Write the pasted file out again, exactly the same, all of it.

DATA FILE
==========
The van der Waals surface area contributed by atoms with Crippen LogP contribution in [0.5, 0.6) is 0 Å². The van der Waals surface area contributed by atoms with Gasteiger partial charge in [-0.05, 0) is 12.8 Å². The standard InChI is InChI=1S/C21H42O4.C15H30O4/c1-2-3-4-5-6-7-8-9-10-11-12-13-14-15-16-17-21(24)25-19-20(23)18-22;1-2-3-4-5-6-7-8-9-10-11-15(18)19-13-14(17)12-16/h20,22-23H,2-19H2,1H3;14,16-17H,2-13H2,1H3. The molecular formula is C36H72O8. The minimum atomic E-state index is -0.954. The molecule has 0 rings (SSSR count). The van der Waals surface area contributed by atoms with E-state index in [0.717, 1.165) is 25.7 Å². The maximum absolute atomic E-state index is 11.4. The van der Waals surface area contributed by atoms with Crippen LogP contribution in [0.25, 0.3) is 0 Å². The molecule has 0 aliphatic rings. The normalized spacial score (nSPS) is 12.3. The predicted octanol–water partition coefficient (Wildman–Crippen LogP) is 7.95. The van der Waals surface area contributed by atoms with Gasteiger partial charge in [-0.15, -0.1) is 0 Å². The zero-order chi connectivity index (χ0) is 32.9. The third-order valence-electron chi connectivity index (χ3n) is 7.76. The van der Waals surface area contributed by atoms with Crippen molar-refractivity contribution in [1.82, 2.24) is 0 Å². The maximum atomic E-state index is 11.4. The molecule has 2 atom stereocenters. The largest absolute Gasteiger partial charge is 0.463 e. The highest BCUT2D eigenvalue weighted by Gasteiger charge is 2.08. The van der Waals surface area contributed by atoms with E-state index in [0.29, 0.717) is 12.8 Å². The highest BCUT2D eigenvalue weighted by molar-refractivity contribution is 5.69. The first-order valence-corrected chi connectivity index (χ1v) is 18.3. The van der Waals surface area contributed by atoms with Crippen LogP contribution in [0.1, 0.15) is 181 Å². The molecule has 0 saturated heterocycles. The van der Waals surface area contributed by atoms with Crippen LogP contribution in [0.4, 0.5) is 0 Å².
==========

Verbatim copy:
The van der Waals surface area contributed by atoms with Crippen LogP contribution in [0.5, 0.6) is 0 Å². The van der Waals surface area contributed by atoms with Gasteiger partial charge in [-0.05, 0) is 12.8 Å². The standard InChI is InChI=1S/C21H42O4.C15H30O4/c1-2-3-4-5-6-7-8-9-10-11-12-13-14-15-16-17-21(24)25-19-20(23)18-22;1-2-3-4-5-6-7-8-9-10-11-15(18)19-13-14(17)12-16/h20,22-23H,2-19H2,1H3;14,16-17H,2-13H2,1H3. The molecular formula is C36H72O8. The minimum atomic E-state index is -0.954. The molecule has 0 rings (SSSR count). The van der Waals surface area contributed by atoms with E-state index in [0.717, 1.165) is 25.7 Å². The maximum absolute atomic E-state index is 11.4. The van der Waals surface area contributed by atoms with Crippen LogP contribution in [0.25, 0.3) is 0 Å². The molecule has 0 aliphatic rings. The normalized spacial score (nSPS) is 12.3. The predicted octanol–water partition coefficient (Wildman–Crippen LogP) is 7.95. The van der Waals surface area contributed by atoms with Gasteiger partial charge in [-0.15, -0.1) is 0 Å². The zero-order chi connectivity index (χ0) is 32.9. The third-order valence-electron chi connectivity index (χ3n) is 7.76. The van der Waals surface area contributed by atoms with Crippen molar-refractivity contribution in [1.82, 2.24) is 0 Å². The maximum atomic E-state index is 11.4. The molecule has 2 atom stereocenters. The largest absolute Gasteiger partial charge is 0.463 e. The highest BCUT2D eigenvalue weighted by Gasteiger charge is 2.08. The van der Waals surface area contributed by atoms with E-state index in [0.29, 0.717) is 12.8 Å². The highest BCUT2D eigenvalue weighted by molar-refractivity contribution is 5.69. The first-order valence-corrected chi connectivity index (χ1v) is 18.3. The van der Waals surface area contributed by atoms with Crippen LogP contribution in [0.1, 0.15) is 181 Å². The molecule has 0 saturated heterocycles. The van der Waals surface area contributed by atoms with Crippen LogP contribution in [0.4, 0.5) is 0 Å².